Just maybe, there is something we can learn from the spirit of his deed, if not from the deed itself. It certainly seems clear that Venner did not mean for men of the West to follow his example and commit mass suicide; he meant for it to shake them out of their malaise. It was a cri-du-cœur against the modern age.
Dominique Venner was, from my understanding, neither Catholic nor formally pagan: his spiritual life was found in a kind of reverence for the heritage of Europe; that heritage includes both pagan and Christian religion, and so he admired both. His suicide in the cathedral was a final act of respect, as well as a powerful setting for the message he intended to convey. He saw the cathedrals of Europe as artistic manifestations of the genius of his people. In his suicide note, “Reasons for a Voluntary Death,” he explained,
I am healthy in body and mind… However, in the evening of my life, facing immense dangers to my French and European homeland, I feel the duty to act as long as I still have strength. I believe it necessary to sacrifice myself to break the lethargy that plagues us. I give up what life remains to me in order to protest and to found. I chose a highly symbolic place, the Cathedral of Notre Dame de Paris,which I respect and admire: she was built by the genius of my ancestors on the site of cults still more ancient, recalling our immemorial origins..........
Dominique Venner’s suicide mirrors of the suicide of the West, and is meant to shame us.
The final piece that he wrote on his personal blog, “The May 26 Protests and Heidegger,” gives a clearer explanation of his death than does his suicide letter. It contains a warning and a call to arms. He addresses this warning to the French anti-gay marriage protesters, who, in his opinion, have addressed their rightful indignation at the wrong thing. Venner himself expressed horror at the notion of “gay marriage,” but his objection to the culture of relativism goes deeper than that. He relates the words of an Algerian blogger,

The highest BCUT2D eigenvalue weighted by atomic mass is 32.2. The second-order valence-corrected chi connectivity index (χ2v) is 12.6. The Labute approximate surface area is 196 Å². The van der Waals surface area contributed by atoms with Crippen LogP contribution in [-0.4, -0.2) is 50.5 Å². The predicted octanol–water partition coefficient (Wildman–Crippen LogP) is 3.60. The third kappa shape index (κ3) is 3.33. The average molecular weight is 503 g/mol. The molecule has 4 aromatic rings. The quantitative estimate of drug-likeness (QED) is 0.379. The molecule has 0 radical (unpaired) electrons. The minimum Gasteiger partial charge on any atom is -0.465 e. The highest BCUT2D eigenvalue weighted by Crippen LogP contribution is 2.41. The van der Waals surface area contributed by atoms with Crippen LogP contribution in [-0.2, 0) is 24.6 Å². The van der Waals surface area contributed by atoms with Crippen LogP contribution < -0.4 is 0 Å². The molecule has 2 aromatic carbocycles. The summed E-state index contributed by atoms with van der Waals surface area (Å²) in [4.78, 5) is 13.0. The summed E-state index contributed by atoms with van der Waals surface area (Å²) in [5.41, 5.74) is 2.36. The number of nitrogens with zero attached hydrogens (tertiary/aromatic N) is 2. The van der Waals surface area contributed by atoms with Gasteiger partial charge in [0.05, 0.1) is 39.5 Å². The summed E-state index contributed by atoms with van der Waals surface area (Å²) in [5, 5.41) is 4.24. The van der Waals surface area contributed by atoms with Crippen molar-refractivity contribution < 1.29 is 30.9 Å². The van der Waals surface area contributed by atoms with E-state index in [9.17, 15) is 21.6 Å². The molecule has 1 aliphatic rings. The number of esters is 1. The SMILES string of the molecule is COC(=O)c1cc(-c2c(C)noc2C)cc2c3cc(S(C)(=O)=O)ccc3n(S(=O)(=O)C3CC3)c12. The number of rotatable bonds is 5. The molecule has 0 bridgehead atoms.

“In any case,” he said, “in 15 years the Islamists will be in power in France and will remove this law.” Not to please us, we suspect, but because it is contrary to Sharia (Islamic law).......
Ultimately, the objections of the May 26th protesters will be moot. Gay marriage is a smaller symptom of the disease. In the end, the suicide of Europe will result in conquest by Islam. He continues, “The May 26 protestors cannot ignore this reality. Their struggle cannot be limited to the rejection of gay marriage. The ‘great replacement’ of the population of France and Europe, denounced by the writer Renaud Camus, is a far more catastrophic danger for the future.”
“Polite street protests,” as he puts it, are not enough. He calls for “real intellectual and moral reform,” which ought to begin as quickly as possible. And it is here that Dominique Venner tells us (what he hopes will be) the meaning of his death:
It certainly will require new, spectacular, and symbolic gestures to stir our somnolence, shake our anesthetized consciousness, and awaken the memory of our origins. We are entering a time when words must be authenticated by deeds.........
What does Venner’s revolt mean for Americans? We are not as far down the suicidal road as is Europe. We have more time, but just a little. His warning should be a source of reflection for us, just as much as it is for France and for Europe.
His final published words were these:
Marcus Porcius Cato the younger, seeing the of end of the Roman Republic, refused to give Caesar the satisfaction of being able to grant him clemency. Americans such as Nathan Hale were so greatly influenced by Addison's play Cato that he used the words attributed to Cato as he faced his death at the noose. I have little doubt that Venner also would have preferred that he had more than one life to give for his nation and culture.